Southeast Alabama Often Left Out In Economic Cold

Bryan Henry investigates why South Alabama isn't getting in on the economic boom.
Bryan Henry investigates why South Alabama isn't getting in on the economic boom.

Jim Bradley may very well have one of the toughest jobs around as Executive Director of the Eufaula-Barbour County Chamber of Commerce.

"I will admit to a little envy," Bradley said.

Bradley has the job of trying to lure a big industry when so many of his contemporaries are hitting home runs like Montgomery, Lincoln and Vance. In fact just a few days ago west Alabama scored a direct hit with a multi-million dollar steel company along with 200 jobs. That leaves southeast Alabama without anything to brag about.

Bradley says the problem in this part of the state is all so clear.

"We just don't have an interstate close by. The nearest one is 80 miles away and that's I-85," Bradley said.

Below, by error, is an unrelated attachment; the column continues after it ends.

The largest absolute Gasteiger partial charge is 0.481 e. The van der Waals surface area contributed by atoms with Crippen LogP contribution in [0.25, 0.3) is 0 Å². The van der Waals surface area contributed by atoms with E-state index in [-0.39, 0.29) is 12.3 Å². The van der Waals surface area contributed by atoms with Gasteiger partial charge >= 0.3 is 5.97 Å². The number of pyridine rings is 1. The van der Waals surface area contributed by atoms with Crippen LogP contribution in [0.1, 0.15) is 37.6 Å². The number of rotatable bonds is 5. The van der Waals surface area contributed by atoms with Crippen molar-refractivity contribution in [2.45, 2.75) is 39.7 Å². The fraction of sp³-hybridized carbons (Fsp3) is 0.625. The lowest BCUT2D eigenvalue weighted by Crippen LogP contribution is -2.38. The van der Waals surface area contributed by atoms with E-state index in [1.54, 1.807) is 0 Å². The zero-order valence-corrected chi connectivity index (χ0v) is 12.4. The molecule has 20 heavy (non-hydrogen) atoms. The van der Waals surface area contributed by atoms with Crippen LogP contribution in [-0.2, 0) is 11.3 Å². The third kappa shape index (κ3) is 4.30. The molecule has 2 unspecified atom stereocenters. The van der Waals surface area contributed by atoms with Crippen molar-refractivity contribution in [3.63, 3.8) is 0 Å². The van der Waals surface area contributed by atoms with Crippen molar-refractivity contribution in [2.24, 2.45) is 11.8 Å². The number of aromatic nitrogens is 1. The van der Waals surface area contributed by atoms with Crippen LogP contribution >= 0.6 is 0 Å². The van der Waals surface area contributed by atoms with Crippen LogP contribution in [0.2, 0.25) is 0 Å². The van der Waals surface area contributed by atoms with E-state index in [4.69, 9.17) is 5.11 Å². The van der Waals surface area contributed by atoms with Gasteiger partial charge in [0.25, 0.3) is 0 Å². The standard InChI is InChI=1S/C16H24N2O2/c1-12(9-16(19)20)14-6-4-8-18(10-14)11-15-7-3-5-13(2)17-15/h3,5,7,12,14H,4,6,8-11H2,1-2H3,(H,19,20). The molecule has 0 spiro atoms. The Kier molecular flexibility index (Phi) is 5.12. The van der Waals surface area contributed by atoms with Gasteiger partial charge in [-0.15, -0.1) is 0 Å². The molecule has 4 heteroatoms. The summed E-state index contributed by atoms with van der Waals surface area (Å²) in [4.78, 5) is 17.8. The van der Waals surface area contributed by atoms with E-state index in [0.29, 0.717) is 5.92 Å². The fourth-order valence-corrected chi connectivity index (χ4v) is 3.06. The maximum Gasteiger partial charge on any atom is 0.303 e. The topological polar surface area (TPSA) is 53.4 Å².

Problem identified, now a potential solution. Bradley is convinced it could turn the tide in the Wiregrass' favor.

"Highway 431 is about to be extended and most of your megasites are located along the interstates," said Bradley.

The way Jim Bradley sees it, Barbour County is fertile ground for something big. After all this is a county that's lost 500 jobs since September.

"It is a concern as to when will our time come," Bradley said.

The other side of that thinking is Chambers throughout Alabama feel the same way. Meantime, it's not all economic gloom and doom in the Wiregrass. Barbour County, for instance, has 3,000 manufacturing jobs and Lake Eufaula is the driving force behind the tourism business in these parts, some 3 million visitors a year.

With all the talk of Volkswagon looking at Alabama, Bradley isn't losing hope the Germans will take a look at the Wiregrass. If not Jim Bradley, a veteran of more than 30 years in the chamber business, will simply start over.

Published reporters have Volkswagon looking at Limestone County in north Alabama and some areas of Tennessee, but not the Wiregrass.